Last month, I made a list of the goriest scenes in horror fiction for Meli’s Thanksgiving Day Gross-Outs. It not difficult to come up with memorable gag-inducing moments, but have you ever thought about the most heartwarming moments in the genre? This Christmas, to keep in the spirit of giving, good will toward men, twinkling lights, sugar cookies shaped like fir trees and all the joy the holiday brings, I want to focus on the softer side of horror lit. How hard could that be? I mean, it’s the author’s ability to touch our heart and soul that render the nasty bits so effective, right? Turns out this was more difficult than I originally anticipated. When I solicited other horror fiction fans for their picks via Facebook, Twitter, and my favorite message board, the Rue Morgue Mortuary, all that came back was the sound of crickets chirping. While the thread in the Mortuary for “Goriest Book Ever” went on for 3 pages, “Most Heartwarming Moments in Horror Fiction” got one response, and that was to say “Gonna have to think on this…” Still, bound and determined to prove that where there is blood there is heart, I managed a few choice moments from horror fiction that really tug on the heartstrings and get readers grabbing for tissues. Bust out your Kleenex, folks, these are my most heartwarming moments in horror fiction!
The Scene: The ending. (Don’t worry, I’ll give you proper warning when we get into spoiler territory.)
Why it’s heartwarming: The entire novel is a heartwarming tale about a little boy Toby who meets a monster in the woods, Owen. They grow up together and face many challenges, but through it all remain best friends. Toby tries to introduce Owen to his girlfriend and eventually his daughter, but Owen’s frightening appearance always scares people away. Everyone but his bestie, Toby, of course.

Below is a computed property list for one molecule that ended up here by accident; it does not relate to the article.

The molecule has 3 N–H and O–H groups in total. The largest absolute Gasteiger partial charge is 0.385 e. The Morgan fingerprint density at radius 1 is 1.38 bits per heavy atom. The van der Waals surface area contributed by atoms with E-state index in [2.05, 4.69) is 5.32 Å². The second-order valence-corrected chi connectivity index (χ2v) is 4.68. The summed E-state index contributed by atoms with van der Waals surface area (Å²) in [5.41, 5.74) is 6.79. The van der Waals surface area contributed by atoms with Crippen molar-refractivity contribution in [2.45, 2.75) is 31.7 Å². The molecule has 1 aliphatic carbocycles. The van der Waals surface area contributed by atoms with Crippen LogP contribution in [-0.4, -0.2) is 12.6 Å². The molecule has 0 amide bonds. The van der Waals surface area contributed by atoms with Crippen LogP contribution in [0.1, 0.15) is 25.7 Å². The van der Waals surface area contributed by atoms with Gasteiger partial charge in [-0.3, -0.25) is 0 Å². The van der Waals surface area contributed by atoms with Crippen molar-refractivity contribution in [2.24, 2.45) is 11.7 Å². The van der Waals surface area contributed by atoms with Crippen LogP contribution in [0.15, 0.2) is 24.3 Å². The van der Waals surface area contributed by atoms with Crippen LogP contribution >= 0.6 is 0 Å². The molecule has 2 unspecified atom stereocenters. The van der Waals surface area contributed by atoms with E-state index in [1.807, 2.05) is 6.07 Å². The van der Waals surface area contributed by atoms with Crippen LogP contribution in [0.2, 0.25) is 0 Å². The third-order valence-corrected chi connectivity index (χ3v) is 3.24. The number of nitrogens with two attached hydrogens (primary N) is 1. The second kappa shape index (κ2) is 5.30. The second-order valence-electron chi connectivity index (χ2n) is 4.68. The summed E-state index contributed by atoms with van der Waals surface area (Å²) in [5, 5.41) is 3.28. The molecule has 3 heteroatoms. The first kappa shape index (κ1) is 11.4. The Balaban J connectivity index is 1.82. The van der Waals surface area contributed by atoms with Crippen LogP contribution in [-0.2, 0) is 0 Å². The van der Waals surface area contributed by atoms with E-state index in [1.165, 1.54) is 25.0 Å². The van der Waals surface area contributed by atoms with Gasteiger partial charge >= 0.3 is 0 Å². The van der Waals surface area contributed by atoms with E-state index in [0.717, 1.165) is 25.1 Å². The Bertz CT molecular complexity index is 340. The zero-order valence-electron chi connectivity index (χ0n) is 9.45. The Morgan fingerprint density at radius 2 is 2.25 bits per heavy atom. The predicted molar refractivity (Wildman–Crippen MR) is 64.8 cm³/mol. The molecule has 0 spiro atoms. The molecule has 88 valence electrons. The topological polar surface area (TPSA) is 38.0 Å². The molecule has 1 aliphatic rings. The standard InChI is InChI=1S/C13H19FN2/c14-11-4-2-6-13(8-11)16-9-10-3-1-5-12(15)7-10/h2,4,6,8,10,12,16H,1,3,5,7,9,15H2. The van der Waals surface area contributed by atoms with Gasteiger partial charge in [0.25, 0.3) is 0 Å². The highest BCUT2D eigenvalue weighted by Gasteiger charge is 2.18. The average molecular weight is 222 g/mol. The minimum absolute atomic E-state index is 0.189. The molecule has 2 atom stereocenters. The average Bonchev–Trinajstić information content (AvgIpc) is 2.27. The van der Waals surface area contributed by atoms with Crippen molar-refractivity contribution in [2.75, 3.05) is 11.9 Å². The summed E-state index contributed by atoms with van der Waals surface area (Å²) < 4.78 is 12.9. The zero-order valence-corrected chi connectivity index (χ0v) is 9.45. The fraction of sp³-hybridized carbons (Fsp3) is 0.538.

** SPOILER ALERT!! SPOILER ALERT!! SPOILER ALERT!! **
The most heartwarming moment is also the saddest part of the book. Owen escapes his wooded hideaway and goes on a rampage that ends with him being gunned down by the police. Toby gets between his friend and the cops’ fire in an attempt to save him, but it’s too late. Right before Toby and Owen take their last breath, Toby puts hand in claw and they both die holding onto each other. If the ending of this book, quoted below, doesn’t tug at your heartstrings, you’re dead inside!
Toby could barely feel anything. Before he completely lost sensation in his arm, he twisted his body, flopping his arm over and putting his hand into Owen’s claw. Owen’s claw tightened around his fingers. Toby closed his eyes and they began their next adventure together.
Book / Author: Frankenstein by Mary Shelley
The Scene: Frankenstein’s monster finds a friend.